Can self-driving cars withstand first fatality?
The Center for Auto Safety is the nation’s premier independent, member driven, non-profit consumer advocacy organization dedicated to improving vehicle safety, quality, and fuel economy on behalf of all drivers, passengers, and pedestrians.
The deadly collision between an Uber autonomous vehicle and a pedestrian near Phoenix is bringing calls for tougher self-driving regulations, but advocates for a hands-off approach say big changes aren’t needed.
Police in Tempe, Arizona, say the female pedestrian walked in front of the Uber SUV in the dark of night, and neither the automated system nor the human backup driver stopped in time. Local authorities haven’t determined fault, and federal transportation authorities say they won’t release any findings on the crash until their investigation is complete.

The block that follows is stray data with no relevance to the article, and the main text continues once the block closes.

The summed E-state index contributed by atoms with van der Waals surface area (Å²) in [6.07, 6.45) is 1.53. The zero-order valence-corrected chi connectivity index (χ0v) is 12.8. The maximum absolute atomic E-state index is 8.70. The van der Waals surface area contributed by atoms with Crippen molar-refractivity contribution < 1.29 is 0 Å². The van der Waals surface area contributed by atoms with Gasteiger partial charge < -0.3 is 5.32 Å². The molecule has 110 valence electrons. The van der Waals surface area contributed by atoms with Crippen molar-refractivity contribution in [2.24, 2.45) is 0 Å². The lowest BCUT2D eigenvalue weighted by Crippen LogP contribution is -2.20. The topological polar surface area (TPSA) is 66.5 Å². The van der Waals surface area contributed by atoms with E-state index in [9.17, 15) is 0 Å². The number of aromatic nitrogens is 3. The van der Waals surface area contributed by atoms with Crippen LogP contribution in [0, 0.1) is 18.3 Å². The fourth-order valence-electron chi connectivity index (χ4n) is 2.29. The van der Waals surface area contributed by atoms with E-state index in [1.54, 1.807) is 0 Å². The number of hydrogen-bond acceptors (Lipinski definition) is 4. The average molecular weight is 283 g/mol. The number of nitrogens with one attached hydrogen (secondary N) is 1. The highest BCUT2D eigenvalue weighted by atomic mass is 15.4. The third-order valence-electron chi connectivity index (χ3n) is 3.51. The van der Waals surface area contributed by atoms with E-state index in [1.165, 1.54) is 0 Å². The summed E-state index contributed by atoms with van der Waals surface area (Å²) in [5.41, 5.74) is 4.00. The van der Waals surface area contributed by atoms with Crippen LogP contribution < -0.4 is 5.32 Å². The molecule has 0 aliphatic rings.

Current federal regulations have few requirements specifically for self-driving vehicles, leaving it for states to handle. Many, such as Arizona, Nevada and Michigan, cede key decisions to companies as they compete for investment that will come with the technology.
No matter whether police find Uber or the pedestrian at fault in the Sunday crash, many federal and state officials say their regulations are sufficient to keep people safe while allowing the potentially life-saving technology to grow. Others, however, argue the regulations don’t go far enough.